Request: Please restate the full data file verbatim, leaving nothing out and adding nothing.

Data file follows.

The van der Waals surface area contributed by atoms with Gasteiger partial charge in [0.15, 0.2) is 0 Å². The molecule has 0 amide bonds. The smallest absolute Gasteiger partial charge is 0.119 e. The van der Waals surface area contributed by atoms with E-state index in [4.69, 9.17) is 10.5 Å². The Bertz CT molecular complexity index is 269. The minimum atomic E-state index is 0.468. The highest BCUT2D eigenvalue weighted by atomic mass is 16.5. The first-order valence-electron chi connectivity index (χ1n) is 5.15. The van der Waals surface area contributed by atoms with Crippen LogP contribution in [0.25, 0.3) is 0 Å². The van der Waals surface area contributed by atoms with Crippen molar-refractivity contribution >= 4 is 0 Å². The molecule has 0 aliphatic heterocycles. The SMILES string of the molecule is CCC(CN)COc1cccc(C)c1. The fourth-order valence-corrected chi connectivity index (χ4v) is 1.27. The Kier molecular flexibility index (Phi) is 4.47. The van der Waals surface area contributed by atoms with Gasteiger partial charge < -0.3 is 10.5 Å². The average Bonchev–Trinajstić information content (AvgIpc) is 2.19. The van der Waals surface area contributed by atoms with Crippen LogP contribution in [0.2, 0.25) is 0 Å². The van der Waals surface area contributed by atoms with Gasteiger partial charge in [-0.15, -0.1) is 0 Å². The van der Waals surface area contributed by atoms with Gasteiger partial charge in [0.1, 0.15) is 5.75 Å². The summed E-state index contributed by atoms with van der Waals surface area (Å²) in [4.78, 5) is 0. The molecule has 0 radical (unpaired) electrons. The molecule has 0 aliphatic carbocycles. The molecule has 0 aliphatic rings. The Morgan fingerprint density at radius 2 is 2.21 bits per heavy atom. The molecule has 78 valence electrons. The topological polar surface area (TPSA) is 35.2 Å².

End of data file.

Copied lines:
The van der Waals surface area contributed by atoms with Gasteiger partial charge in [0.15, 0.2) is 0 Å². The molecule has 0 amide bonds. The smallest absolute Gasteiger partial charge is 0.119 e. The van der Waals surface area contributed by atoms with E-state index in [4.69, 9.17) is 10.5 Å². The Bertz CT molecular complexity index is 269. The minimum atomic E-state index is 0.468. The highest BCUT2D eigenvalue weighted by atomic mass is 16.5. The first-order valence-electron chi connectivity index (χ1n) is 5.15. The van der Waals surface area contributed by atoms with Crippen LogP contribution in [0.25, 0.3) is 0 Å². The van der Waals surface area contributed by atoms with Crippen molar-refractivity contribution >= 4 is 0 Å². The molecule has 0 aliphatic heterocycles. The SMILES string of the molecule is CCC(CN)COc1cccc(C)c1. The fourth-order valence-corrected chi connectivity index (χ4v) is 1.27. The Kier molecular flexibility index (Phi) is 4.47. The van der Waals surface area contributed by atoms with Gasteiger partial charge < -0.3 is 10.5 Å². The average Bonchev–Trinajstić information content (AvgIpc) is 2.19. The van der Waals surface area contributed by atoms with Crippen LogP contribution in [0.2, 0.25) is 0 Å². The van der Waals surface area contributed by atoms with Gasteiger partial charge in [-0.15, -0.1) is 0 Å². The van der Waals surface area contributed by atoms with Gasteiger partial charge in [0.1, 0.15) is 5.75 Å². The summed E-state index contributed by atoms with van der Waals surface area (Å²) in [4.78, 5) is 0. The molecule has 0 radical (unpaired) electrons. The molecule has 0 aliphatic carbocycles. The molecule has 0 aliphatic rings. The Morgan fingerprint density at radius 2 is 2.21 bits per heavy atom. The molecule has 78 valence electrons. The topological polar surface area (TPSA) is 35.2 Å².